Here are six suggestions to start to help prevent burnout.
1. Improve Workflow Design
In some healthcare practices, the physician or healthcare provider spends too much time on clerical work and filling out patient forms, etc. It would be good to delegate to another practitioner to take on some of the less pressing situations in client care. It is good to look at your workflow and see if there are others who can do the clerical work for you as well.
Figuring out how to change the workflow so everyone can make the best of their time and organizing everything may take some work at first, but it’s worth it in the long run. Each employee can then focus on the core duties of their job and the physician has then freed up their time to concentrate on patient care.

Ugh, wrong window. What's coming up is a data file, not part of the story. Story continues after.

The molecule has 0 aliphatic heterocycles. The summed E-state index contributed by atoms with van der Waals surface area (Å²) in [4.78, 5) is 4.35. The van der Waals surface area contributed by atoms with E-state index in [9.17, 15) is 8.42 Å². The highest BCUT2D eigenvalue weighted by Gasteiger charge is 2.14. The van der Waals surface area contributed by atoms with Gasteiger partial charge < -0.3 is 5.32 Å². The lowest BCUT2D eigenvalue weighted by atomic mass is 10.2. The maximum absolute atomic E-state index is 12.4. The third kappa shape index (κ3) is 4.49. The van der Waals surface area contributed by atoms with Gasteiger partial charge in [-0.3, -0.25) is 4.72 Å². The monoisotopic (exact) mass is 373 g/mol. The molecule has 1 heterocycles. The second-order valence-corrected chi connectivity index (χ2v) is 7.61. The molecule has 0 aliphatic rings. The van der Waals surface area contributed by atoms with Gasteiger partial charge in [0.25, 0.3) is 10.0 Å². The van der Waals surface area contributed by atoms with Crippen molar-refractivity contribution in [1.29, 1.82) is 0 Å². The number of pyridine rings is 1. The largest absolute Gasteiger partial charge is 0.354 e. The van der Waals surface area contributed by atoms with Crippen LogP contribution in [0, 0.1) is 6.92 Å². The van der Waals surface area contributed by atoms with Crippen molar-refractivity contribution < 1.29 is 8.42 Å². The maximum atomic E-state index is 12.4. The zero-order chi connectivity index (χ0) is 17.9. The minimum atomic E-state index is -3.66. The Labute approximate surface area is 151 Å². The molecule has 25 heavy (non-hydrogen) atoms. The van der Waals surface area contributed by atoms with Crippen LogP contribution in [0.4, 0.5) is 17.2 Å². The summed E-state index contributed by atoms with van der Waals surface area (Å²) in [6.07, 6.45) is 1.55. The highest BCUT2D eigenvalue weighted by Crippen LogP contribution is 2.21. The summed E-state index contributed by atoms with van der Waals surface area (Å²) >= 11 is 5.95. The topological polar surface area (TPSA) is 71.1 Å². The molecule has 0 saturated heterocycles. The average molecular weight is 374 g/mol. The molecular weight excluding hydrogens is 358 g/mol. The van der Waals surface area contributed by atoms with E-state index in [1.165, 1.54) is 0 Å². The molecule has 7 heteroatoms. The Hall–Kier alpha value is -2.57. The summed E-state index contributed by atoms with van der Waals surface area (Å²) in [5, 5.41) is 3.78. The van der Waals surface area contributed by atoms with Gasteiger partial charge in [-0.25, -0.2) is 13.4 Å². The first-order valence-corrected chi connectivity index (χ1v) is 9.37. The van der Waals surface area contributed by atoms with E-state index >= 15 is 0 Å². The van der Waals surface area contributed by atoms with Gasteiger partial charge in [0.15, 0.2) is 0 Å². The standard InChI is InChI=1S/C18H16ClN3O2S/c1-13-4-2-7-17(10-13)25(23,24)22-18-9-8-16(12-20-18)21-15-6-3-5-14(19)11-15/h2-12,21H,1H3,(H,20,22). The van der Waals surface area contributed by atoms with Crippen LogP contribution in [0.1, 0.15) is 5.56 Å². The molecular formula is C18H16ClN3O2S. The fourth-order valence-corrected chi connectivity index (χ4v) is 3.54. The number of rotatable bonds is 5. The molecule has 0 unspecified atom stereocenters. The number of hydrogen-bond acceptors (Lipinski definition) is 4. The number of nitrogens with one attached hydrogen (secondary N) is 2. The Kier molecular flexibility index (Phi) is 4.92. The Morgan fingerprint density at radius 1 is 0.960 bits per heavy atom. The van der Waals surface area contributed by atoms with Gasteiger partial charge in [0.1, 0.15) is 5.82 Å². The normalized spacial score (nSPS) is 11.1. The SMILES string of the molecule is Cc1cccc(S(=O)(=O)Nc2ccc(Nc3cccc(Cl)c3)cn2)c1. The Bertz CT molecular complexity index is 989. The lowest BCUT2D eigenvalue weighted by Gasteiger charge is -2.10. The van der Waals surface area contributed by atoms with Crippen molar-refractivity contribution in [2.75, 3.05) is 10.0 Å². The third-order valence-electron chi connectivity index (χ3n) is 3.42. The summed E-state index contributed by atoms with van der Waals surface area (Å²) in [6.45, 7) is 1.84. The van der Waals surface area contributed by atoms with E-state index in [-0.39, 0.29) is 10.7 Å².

2. Use an Electronic Health Record System
Electronic health record systems can help with reducing stress and time when creating documents the traditional way. They can help with scheduling and sending out appointment reminders.
3. Develop Resilience Training
As a healthcare professional you may want to develop your resilience in handling stress. The ability to recover quickly and bounce back from the effects of adversity can help prevent burnout. Instead of burnout, you will only experience a temporary amount of stress or anxiety.
This is a training that should be offered to you and other employees in the healthcare system. It increases your emotional and cognitive strength to cope with a high-stress environment.
4. Improve the Focus on Employee Well-Being